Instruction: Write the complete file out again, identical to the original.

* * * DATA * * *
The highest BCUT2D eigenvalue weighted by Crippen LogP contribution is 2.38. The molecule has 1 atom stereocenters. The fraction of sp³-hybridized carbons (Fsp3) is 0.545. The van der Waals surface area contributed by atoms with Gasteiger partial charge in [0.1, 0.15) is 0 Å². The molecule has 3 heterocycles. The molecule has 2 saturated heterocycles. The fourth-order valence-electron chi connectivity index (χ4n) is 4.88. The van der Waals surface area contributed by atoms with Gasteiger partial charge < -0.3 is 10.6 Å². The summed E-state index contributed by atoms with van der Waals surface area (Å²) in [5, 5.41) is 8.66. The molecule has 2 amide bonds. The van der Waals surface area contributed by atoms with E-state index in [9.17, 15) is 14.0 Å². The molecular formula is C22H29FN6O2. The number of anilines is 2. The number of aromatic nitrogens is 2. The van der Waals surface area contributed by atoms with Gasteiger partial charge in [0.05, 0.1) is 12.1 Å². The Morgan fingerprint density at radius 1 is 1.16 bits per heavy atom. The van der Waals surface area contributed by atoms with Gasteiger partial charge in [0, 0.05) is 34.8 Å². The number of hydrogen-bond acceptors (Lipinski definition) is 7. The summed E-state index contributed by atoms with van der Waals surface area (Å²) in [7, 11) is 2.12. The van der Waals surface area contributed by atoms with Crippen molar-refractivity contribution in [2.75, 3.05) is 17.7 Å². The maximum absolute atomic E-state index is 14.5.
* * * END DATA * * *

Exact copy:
The highest BCUT2D eigenvalue weighted by Crippen LogP contribution is 2.38. The molecule has 1 atom stereocenters. The fraction of sp³-hybridized carbons (Fsp3) is 0.545. The van der Waals surface area contributed by atoms with Gasteiger partial charge in [0.1, 0.15) is 0 Å². The molecule has 3 heterocycles. The molecule has 2 saturated heterocycles. The fourth-order valence-electron chi connectivity index (χ4n) is 4.88. The van der Waals surface area contributed by atoms with Gasteiger partial charge < -0.3 is 10.6 Å². The summed E-state index contributed by atoms with van der Waals surface area (Å²) in [5, 5.41) is 8.66. The molecule has 2 amide bonds. The van der Waals surface area contributed by atoms with E-state index in [9.17, 15) is 14.0 Å². The molecular formula is C22H29FN6O2. The number of anilines is 2. The number of aromatic nitrogens is 2. The van der Waals surface area contributed by atoms with Gasteiger partial charge in [0.05, 0.1) is 12.1 Å². The Morgan fingerprint density at radius 1 is 1.16 bits per heavy atom. The van der Waals surface area contributed by atoms with Gasteiger partial charge in [0, 0.05) is 34.8 Å². The number of hydrogen-bond acceptors (Lipinski definition) is 7. The summed E-state index contributed by atoms with van der Waals surface area (Å²) in [7, 11) is 2.12. The van der Waals surface area contributed by atoms with Crippen molar-refractivity contribution in [2.75, 3.05) is 17.7 Å². The maximum absolute atomic E-state index is 14.5.